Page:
Before World War II, most menhaden were dried and sold as fish scrap for fertilizer. Annual landings were about 40,000 metric tons during the early 1940s. After the war, worldwide demand for fishmeal for poultry feed and fish oil for cooking oil and margarine increased, and the modern menhaden fishery was born. As the Gulf menhaden fishery expanded, landings ranged between 100,000 and 200,000 metric tons during most of the 1950s. By 1959, landings reached 335,ooo metric tons and continued to grow to 522,000 metric tons by 1969. Landings in the 1970s peaked at 815,000 metric tons in 1978 but fell to 545,000 metric tons by 1981. From 1982 to 1987, annual Gulf menhaden landings were unprecedented, averaging above 770,000 metric tons; the fishery had record landings of nearly 1 million metric tons in 1984. The fleet of menhaden vessels had grown from just 10 in 1945 to 70 or 80 in the 1980s, and up to 14 menhaden processing plants spanned the northern Gulf of Mexico, from Apalachicola, Florida, to Sabine Pass, Texas.

Landings, fleet size, and processing plants all decreased in the 1990s due to corporate consolidation, volatile product prices, and unpredictable weather conditions. Annual landings averaged 545,000 metric tons during the 1990s. Today, there are about 30 vessels active in the Gulf reduction fishery, with average annual landings of nearly 443,000 metric tons over the last decade (still one of the largest volume fisheries in the United States). Three processing plants continue to operate in Louisiana and Mississippi—Daybrook Fisheries, Inc. owns one of these plants, and Omega Protein, Inc. owns the other two. Most menhaden meal now goes into aquaculture feed, and menhaden oil (a high-grade source of omega-3 fatty acids) is in high demand from the pharmaceutical, pet food, processed-food, and aquaculture industries. Menhaden oil is also used in non-consumable products such as paints and dyes. Most soluble menhaden products are used as natural fertilizers by golf courses and organic farming and plant nurseries. Menhaden products are used both domestically and abroad—a lot of fish meal is exported to China for aquaculture and pig feed and oil typically goes to Europe and Canada for salmon feed.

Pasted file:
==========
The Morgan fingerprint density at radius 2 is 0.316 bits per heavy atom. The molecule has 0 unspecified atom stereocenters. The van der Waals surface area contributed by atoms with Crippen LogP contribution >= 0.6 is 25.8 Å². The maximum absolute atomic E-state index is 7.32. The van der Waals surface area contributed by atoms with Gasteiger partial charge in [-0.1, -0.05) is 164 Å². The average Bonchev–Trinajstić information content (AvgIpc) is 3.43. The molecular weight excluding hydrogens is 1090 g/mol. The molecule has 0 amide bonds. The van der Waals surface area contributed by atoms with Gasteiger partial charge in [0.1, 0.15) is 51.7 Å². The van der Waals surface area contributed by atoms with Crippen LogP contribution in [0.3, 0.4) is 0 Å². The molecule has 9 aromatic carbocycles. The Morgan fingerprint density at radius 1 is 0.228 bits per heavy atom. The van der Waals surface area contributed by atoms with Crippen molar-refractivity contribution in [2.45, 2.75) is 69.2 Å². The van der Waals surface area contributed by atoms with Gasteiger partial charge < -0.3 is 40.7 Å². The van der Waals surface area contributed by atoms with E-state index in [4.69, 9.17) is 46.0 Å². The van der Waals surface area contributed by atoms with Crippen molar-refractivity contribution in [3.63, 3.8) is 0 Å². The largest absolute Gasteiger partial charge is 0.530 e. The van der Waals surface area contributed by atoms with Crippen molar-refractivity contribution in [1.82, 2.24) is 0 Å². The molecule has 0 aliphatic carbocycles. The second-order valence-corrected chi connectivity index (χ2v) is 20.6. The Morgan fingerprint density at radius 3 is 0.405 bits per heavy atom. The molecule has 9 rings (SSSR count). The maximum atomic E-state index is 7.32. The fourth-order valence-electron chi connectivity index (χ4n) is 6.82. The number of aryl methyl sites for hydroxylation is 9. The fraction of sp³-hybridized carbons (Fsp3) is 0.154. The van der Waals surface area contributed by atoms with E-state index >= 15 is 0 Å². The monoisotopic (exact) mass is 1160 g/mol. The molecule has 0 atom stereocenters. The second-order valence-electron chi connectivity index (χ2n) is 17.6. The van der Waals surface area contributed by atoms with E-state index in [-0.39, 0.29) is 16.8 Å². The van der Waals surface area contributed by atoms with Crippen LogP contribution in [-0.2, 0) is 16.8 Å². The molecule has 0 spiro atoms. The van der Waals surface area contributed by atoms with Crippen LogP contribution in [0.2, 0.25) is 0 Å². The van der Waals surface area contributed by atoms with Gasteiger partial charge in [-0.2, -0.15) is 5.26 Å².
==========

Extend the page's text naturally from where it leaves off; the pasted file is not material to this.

The Gulf menhaden bait fishery grew rapidly during the 1980s (especially off Louisiana and the west coast of Florida), with annual landings averaging 4,500 metric tons. Landings grew then leveled off in the 1990s (annual average landings of 9,000 metric tons). Today, bait landings are almost negligible (annual average of about 350 metric tons), especially compared to reduction fishery landings. However, there has been recent interest in expanding the Gulf menhaden bait fishery, with reductions in the availability of bait from the East Coast.

Source: NOAA Fisheries Annual Commercial Landings Statistics

Landings Summary Data :  

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Overview Current Abundance Additional Reasearch

NOAA Fisheries Beaufort Laboratory in North Carolina has monitored the Gulf menhaden reduction fishery since 1955. The menhaden industry supplies the lab with fish samples which they use to document the size and age of the catch, as well as daily logbooks itemizing catch, fishing location, how long nets are deployed, and weather conditions for individual net sets. The lab collects and analyzes these data and also calculates fishing effort and the composition of the catch (size and age of the fish). This Gulf menhaden data set is one of the most detailed and data-rich of the commercial fisheries currently operating in the Gulf.

The five Gulf states collect fishery independent data on menhaden from their fish sampling programs. Menhaden aren’t necessarily the target of their surveys, but scientists document menhaden numbers and lengths as well as water conditions such as temperature, salinity, and dissolved oxygen. These data help scientists monitor the menhaden population.

Experts from the Gulf states, the Gulf States Marine Fisheries Commission, NOAA Fisheries, and the menhaden industry compile and analyze all of these data to assess the status of the menhaden resource and ensure the fishery is operating sustainably.

Current Abundance